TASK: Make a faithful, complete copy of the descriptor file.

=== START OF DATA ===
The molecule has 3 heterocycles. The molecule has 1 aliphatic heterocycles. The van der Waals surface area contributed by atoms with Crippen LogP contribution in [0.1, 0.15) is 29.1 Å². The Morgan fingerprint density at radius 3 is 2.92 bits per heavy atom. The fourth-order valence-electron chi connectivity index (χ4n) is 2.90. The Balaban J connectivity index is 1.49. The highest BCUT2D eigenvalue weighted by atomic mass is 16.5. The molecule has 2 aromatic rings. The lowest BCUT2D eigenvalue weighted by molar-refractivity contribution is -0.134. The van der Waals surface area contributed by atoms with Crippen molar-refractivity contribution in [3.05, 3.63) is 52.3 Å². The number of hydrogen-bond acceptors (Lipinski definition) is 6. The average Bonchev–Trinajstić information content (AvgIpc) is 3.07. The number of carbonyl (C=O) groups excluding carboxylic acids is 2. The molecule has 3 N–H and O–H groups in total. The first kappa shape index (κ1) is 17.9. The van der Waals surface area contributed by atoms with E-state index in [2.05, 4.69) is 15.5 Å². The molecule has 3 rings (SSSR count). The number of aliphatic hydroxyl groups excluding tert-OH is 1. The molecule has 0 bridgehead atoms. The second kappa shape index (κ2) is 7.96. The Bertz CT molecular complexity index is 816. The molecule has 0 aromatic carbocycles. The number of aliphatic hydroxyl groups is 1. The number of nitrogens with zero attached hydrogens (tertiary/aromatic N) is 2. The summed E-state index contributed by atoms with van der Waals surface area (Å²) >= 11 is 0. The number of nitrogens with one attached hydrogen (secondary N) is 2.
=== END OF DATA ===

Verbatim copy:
The molecule has 3 heterocycles. The molecule has 1 aliphatic heterocycles. The van der Waals surface area contributed by atoms with Crippen LogP contribution in [0.1, 0.15) is 29.1 Å². The Morgan fingerprint density at radius 3 is 2.92 bits per heavy atom. The fourth-order valence-electron chi connectivity index (χ4n) is 2.90. The Balaban J connectivity index is 1.49. The highest BCUT2D eigenvalue weighted by atomic mass is 16.5. The molecule has 2 aromatic rings. The lowest BCUT2D eigenvalue weighted by molar-refractivity contribution is -0.134. The van der Waals surface area contributed by atoms with Crippen molar-refractivity contribution in [3.05, 3.63) is 52.3 Å². The number of hydrogen-bond acceptors (Lipinski definition) is 6. The average Bonchev–Trinajstić information content (AvgIpc) is 3.07. The number of carbonyl (C=O) groups excluding carboxylic acids is 2. The molecule has 3 N–H and O–H groups in total. The first kappa shape index (κ1) is 17.9. The van der Waals surface area contributed by atoms with E-state index in [2.05, 4.69) is 15.5 Å². The molecule has 3 rings (SSSR count). The number of aliphatic hydroxyl groups excluding tert-OH is 1. The molecule has 0 bridgehead atoms. The second kappa shape index (κ2) is 7.96. The Bertz CT molecular complexity index is 816. The molecule has 0 aromatic carbocycles. The number of aliphatic hydroxyl groups is 1. The number of nitrogens with zero attached hydrogens (tertiary/aromatic N) is 2. The summed E-state index contributed by atoms with van der Waals surface area (Å²) >= 11 is 0. The number of nitrogens with one attached hydrogen (secondary N) is 2.